• Stool softeners: Stool softeners may be given orally to help your cat defecate normally.
  • Laxatives: Laxatives help your cat defecate normally and more often.
  • Increased fiber intake: Your vet may recommend switching your cat to a high-fiber cat food. You also can add high-fiber foods like canned pumpkin to your cat's diet.
  • Enemas: Severe cases of feline constipation or cases caused by underlying diseases like cancer or tumors typically require surgical intervention. Surgery may be needed to manually evacuate the bowels or to remove obstructions in the intestines and stomach.
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Worried about the cost of Constipation treatment?

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Recovery of Constipation in Cats

With proper treatment, most cats afflicted with minor cases of feline constipation recover quickly. They do not need prolonged veterinarian care to resume normal movement of their bowels. 

You can help your cat's bowel health by making sure it has plenty of fresh water to drink and by adding fiber to its diet. You should also ensure your cat remains a healthy weight and gets enough exercise each day.

If your cat's constipation is caused by cancer, bowel obstruction, or another illness, it may need regular veterinary care to keep the underlying illness in check. Your vet may wish to x-ray or examine your cat every few months to ensure its proper bowel function.

You can also safeguard your cat's bowel health by keeping foreign objects like string, bottle caps, and other small items out of your cat's reach. This precaution ensures that your cat cannot swallow foreign objects that can cause constipation.

Constipation in cats can be expensive to treat. If you suspect your cat is at risk of getting constipated, start searching for pet insurance today. Brought to you by Pet Insurer, Wag! Wellness lets pet parents compare insurance plans from leading companies like PetPlan and Embrace. Find the “pawfect” plan for your pet in just a few clicks!

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Constipation Average Cost

From 387 quotes ranging from $400 - $2,000

Average Cost

$800

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Constipation Questions and Advice from Veterinary Professionals

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Finn

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DOMESTIC

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2 Years

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0 found helpful

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0 found helpful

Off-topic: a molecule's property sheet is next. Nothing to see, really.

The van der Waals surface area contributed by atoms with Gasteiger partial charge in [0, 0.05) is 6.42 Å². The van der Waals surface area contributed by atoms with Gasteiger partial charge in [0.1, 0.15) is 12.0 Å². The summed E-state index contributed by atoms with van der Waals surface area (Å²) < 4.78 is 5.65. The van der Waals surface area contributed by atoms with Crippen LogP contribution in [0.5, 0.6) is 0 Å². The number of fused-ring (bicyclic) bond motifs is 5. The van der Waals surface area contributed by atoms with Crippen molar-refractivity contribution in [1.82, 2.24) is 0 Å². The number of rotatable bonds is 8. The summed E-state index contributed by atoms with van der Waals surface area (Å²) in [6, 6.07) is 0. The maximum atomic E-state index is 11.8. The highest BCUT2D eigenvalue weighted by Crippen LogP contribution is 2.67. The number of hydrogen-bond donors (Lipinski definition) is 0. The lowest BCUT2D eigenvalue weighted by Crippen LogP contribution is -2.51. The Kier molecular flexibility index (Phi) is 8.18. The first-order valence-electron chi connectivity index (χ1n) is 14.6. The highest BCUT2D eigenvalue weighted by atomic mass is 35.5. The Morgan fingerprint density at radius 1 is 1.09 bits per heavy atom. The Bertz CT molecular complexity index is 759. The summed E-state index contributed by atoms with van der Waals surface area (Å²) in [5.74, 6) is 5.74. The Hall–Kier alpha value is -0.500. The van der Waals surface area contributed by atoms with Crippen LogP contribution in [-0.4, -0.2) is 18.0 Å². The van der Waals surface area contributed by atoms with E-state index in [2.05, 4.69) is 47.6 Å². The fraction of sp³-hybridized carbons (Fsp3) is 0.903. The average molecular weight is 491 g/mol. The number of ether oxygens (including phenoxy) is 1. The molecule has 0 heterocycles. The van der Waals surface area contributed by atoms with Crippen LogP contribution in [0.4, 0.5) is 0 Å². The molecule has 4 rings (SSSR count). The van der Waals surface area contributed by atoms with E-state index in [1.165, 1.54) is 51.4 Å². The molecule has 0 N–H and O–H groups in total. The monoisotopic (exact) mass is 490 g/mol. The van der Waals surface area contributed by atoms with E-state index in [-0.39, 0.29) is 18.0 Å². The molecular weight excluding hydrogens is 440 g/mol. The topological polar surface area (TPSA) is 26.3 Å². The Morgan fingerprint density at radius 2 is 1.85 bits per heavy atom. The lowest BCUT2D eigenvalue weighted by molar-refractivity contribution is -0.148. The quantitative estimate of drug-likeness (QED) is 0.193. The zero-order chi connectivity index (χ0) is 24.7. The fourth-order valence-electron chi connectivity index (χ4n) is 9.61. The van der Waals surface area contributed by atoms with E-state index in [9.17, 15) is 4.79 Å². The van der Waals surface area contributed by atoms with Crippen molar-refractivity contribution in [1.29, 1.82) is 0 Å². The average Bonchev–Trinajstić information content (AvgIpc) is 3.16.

Has Symptoms

Constipation

How do I tell if my cat is recovering from his constipation? He could not go at all and now he is going a very little bit, very runny, does that mean he is getting better?

June 2, 2018

Finn's Owner

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Dr. Michele K. DVM

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0 Recommendations

It may mean he is getting better, but it is possible to be constipated and pass small amounts of soft stool - I'm not sure if Finn is being treated for constipation, or what medications he is on. Diarrhea and constipation can look very similar, as they both can present with straining. Since I can't see Finn, it would be best to have a follow up with your veterinarian to see if he is improving. I hope that all goes well for him.

June 2, 2018

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Cheddar fetta linguine Jones

dog-breed-icon

short hair

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2 Years

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0 found helpful

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0 found helpful

Has Symptoms

Lethargic
Boating
Constipation

My cat has been eating and drinking like normal but not pooping daily for the past 3 days, almost 4. She pooped last night a fairly decent sized one but she has now almost gone 24 hours without going again. She pees normally, just not pooping. She has become a bit more lethargic than usual and has a slightly tight, bloated stomach but doesn't seem to show discomfort or pain when I touch it.

May 28, 2018

Cheddar fetta linguine Jones' Owner

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Dr. Michele K. DVM

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0 Recommendations

If Cheddar has not defecated in 4 days and her stomach is becoming bloated, she should be seen by a veterinarian as soon as possible. Cats can become constipated to the point where the need medical treatment, and cann become dehydrated with this condition. I hope that she is okay.

May 28, 2018

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Constipation Average Cost

From 387 quotes ranging from $400 - $2,000

Average Cost

$800